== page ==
It’s a small knock, honestly, with dances this arresting and accompanying material this compelling. Kovgan’s respect for the work, as well as the life of her subject, is clear and she’s captured much of that spirit.
Song of Names
by Matt Weiner
A Holocaust movie where the central tragedy haunts the characters just offscreen like a specter, anchored by two forceful leads and a mystery that spans decades. What could go wrong? A lot, it turns out.
Dovidl (Clive Owen/Jonah Hauer-King) is a Jewish violin prodigy from Poland. Martin (Tim Roth/Gerran Howell) is an accomplished musician in his own right, although once Dovidl joins the household as a wartime refugee, he seems to lack both the talent and the affection to win over his father’s attention.
When Dovidl disappears on the night of a big coming-out concert, it tears families apart and leaves Martin with a lifelong quest for answers about what happened that fateful night. Directed by François Girard and written by Jeffrey Caine (based on the novel by Norman Lebrecht), The Song of Names jumps back and forth in time between Martin’s contemporary search for the missing genius Dovidl and the wartime London childhood that originally brought them together.
The second biggest problem the film is up against is that while Roth does yeoman’s work keeping the present-day mystery engaging, it’s the slow drips of revelations from the past that hold the movie back.
But the biggest problem is how flat and inoffensive those revelations end up being, which points to a sad milestone for the genre. It’s not that The Song of Names is aggressively bad with its background treatment of the Holocaust. In fact it goes out of its way not to take offense. (Although Clive Owen’s spirit gum Haredi beard comes dangerously close.)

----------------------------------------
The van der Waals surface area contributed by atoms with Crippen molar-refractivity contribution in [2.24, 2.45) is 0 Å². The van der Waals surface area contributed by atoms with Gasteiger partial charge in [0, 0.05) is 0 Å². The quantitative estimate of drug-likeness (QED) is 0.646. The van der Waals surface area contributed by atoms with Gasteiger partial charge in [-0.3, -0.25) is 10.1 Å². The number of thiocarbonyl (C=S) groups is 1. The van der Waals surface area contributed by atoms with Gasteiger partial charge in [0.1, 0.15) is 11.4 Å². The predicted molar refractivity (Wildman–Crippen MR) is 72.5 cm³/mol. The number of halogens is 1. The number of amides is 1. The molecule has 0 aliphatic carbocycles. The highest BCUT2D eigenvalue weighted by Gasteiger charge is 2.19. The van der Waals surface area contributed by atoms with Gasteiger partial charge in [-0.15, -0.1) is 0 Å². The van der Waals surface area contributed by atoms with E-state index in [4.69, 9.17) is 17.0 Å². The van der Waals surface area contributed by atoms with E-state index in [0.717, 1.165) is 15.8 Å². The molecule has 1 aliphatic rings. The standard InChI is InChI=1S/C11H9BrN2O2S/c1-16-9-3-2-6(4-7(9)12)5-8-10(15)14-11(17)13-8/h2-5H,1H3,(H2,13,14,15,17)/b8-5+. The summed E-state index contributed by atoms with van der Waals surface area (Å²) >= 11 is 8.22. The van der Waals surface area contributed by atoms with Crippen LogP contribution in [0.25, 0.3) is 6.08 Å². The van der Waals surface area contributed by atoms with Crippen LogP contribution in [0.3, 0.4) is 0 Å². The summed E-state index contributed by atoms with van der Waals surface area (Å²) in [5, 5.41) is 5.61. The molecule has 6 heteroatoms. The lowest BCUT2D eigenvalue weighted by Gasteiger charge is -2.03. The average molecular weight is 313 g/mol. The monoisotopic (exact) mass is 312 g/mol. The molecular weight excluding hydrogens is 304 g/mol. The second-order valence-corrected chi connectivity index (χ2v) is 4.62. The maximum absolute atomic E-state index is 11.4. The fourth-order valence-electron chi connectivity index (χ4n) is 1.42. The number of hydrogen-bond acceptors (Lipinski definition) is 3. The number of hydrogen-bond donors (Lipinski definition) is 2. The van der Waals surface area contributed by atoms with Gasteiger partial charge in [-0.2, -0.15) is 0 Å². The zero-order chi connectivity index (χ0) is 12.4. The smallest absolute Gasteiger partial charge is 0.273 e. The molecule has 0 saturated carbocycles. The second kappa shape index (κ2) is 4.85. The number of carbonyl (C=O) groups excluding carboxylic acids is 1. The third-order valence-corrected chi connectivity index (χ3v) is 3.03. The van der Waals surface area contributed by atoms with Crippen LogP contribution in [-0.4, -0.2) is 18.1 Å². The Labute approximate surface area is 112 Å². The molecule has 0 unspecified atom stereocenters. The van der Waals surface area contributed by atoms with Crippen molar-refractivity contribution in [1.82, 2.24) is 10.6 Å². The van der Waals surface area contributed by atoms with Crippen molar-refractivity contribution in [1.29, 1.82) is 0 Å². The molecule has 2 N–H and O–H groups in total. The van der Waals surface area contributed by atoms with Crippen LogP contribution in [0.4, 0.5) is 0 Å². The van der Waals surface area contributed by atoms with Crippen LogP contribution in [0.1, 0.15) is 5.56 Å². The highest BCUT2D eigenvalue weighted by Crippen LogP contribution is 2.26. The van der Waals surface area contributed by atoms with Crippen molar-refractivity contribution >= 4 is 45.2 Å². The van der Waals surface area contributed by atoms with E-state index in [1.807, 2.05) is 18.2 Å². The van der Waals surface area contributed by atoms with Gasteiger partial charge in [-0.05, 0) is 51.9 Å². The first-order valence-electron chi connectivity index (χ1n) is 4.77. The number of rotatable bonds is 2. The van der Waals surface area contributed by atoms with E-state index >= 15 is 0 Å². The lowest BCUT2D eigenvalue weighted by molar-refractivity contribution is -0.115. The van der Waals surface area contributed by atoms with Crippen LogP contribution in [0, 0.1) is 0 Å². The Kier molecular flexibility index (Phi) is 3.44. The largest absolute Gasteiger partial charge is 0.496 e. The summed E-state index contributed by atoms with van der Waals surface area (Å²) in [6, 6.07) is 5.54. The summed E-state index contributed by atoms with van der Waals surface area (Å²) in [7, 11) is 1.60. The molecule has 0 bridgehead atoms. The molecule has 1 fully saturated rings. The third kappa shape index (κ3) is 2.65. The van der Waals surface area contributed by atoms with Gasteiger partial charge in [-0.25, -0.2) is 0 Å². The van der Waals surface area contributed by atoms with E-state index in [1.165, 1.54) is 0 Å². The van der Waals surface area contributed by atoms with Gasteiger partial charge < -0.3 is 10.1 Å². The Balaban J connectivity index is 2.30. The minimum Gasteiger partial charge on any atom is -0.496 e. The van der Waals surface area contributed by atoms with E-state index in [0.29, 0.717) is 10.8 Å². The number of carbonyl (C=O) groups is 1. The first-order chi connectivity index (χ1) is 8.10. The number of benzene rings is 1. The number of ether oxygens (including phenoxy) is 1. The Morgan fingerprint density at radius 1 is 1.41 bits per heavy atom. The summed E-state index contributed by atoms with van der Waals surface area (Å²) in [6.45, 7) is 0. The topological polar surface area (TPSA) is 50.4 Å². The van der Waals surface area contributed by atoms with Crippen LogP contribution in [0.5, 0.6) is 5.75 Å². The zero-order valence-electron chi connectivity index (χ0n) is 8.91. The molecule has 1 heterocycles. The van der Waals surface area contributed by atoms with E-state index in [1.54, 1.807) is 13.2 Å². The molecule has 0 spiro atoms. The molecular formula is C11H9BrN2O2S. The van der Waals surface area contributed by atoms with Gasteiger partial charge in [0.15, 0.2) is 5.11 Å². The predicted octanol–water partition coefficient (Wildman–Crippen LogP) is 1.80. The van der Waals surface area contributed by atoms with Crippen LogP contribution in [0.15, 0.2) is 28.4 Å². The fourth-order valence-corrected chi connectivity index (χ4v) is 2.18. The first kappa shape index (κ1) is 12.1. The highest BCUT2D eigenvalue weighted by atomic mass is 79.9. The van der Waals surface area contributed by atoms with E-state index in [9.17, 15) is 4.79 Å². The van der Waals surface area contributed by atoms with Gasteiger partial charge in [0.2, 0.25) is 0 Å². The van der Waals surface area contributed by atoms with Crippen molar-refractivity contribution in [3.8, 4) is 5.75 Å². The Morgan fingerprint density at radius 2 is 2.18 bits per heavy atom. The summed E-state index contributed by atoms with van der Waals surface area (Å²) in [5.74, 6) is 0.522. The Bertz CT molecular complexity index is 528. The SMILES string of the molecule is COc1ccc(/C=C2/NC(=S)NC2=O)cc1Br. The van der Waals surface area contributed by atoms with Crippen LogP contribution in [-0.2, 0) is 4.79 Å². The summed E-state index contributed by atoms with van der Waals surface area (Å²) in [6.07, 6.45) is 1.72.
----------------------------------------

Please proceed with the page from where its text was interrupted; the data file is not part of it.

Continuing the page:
That inoffensiveness holds the movie back from being memorable, or at least different enough to merit the solemn subject. If we’re so far removed now from the Holocaust that not every movie needs to be a Prestige Event (remember that time we collectively lost our minds pretending Life Is Beautiful was deeply observed and worthy of awards, rather than a peerless grotesquerie of the era?), we should also be far enough removed for those involved to add something new to the conversation.
And for a brief moment, The Song of Names comes close. The World War II-era storyline trembles with pregnant pauses around themes like there might be nothing inherently heroic about survival, or that losing hope might be a recognizably sane response to unfathomable enormities.
But the schmaltzy resolution is a hard comedown. And given what it’s all about in the end, The Song of Names would’ve been better off playing up the mystery—at least Tim Roth is great. And who doesn’t like a mystery that wraps up with tidy answers?
Also opening in Columbus:
Detective Chinatown 3 (R)
Get One (NR)
The Last Full Measure (R)
The Rescue (R)